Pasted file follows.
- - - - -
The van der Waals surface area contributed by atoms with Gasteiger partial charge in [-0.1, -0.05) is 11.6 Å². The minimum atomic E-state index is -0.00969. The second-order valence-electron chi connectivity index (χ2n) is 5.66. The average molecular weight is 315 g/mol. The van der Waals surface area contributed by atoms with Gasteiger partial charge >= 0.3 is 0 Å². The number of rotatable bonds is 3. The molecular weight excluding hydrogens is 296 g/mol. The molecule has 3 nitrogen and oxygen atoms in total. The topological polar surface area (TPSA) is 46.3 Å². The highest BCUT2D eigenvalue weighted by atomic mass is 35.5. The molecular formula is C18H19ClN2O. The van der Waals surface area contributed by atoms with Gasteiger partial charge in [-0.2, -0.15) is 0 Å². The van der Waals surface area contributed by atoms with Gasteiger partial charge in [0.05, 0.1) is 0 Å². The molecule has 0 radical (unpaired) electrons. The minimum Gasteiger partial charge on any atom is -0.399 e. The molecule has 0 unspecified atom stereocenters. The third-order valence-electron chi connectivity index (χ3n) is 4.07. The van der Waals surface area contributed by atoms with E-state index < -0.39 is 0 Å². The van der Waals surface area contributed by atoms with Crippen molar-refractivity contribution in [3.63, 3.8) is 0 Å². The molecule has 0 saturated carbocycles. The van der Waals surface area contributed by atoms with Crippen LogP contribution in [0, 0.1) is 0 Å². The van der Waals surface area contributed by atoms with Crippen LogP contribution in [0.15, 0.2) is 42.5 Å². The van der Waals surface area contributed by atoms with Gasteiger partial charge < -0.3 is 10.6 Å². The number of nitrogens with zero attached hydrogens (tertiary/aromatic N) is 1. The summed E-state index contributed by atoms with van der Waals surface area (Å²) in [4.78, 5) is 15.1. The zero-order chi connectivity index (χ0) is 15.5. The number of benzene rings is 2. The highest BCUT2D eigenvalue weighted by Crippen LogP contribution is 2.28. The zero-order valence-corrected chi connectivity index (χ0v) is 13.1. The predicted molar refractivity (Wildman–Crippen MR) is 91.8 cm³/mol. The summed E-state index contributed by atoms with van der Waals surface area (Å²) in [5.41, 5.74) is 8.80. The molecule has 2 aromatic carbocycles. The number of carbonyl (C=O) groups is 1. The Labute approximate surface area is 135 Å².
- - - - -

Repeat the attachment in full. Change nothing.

The van der Waals surface area contributed by atoms with Gasteiger partial charge in [-0.1, -0.05) is 11.6 Å². The minimum atomic E-state index is -0.00969. The second-order valence-electron chi connectivity index (χ2n) is 5.66. The average molecular weight is 315 g/mol. The van der Waals surface area contributed by atoms with Gasteiger partial charge >= 0.3 is 0 Å². The number of rotatable bonds is 3. The molecular weight excluding hydrogens is 296 g/mol. The molecule has 3 nitrogen and oxygen atoms in total. The topological polar surface area (TPSA) is 46.3 Å². The highest BCUT2D eigenvalue weighted by atomic mass is 35.5. The molecular formula is C18H19ClN2O. The van der Waals surface area contributed by atoms with Gasteiger partial charge in [-0.2, -0.15) is 0 Å². The van der Waals surface area contributed by atoms with Gasteiger partial charge in [0.05, 0.1) is 0 Å². The molecule has 0 radical (unpaired) electrons. The minimum Gasteiger partial charge on any atom is -0.399 e. The molecule has 0 unspecified atom stereocenters. The third-order valence-electron chi connectivity index (χ3n) is 4.07. The van der Waals surface area contributed by atoms with E-state index < -0.39 is 0 Å². The van der Waals surface area contributed by atoms with Crippen molar-refractivity contribution in [3.63, 3.8) is 0 Å². The molecule has 0 saturated carbocycles. The van der Waals surface area contributed by atoms with Crippen LogP contribution in [0, 0.1) is 0 Å². The van der Waals surface area contributed by atoms with Crippen LogP contribution in [0.15, 0.2) is 42.5 Å². The van der Waals surface area contributed by atoms with Gasteiger partial charge < -0.3 is 10.6 Å². The number of nitrogens with zero attached hydrogens (tertiary/aromatic N) is 1. The summed E-state index contributed by atoms with van der Waals surface area (Å²) in [4.78, 5) is 15.1. The zero-order chi connectivity index (χ0) is 15.5. The number of benzene rings is 2. The highest BCUT2D eigenvalue weighted by Crippen LogP contribution is 2.28. The zero-order valence-corrected chi connectivity index (χ0v) is 13.1. The predicted molar refractivity (Wildman–Crippen MR) is 91.8 cm³/mol. The summed E-state index contributed by atoms with van der Waals surface area (Å²) in [5.41, 5.74) is 8.80. The molecule has 2 aromatic carbocycles. The number of carbonyl (C=O) groups is 1. The Labute approximate surface area is 135 Å².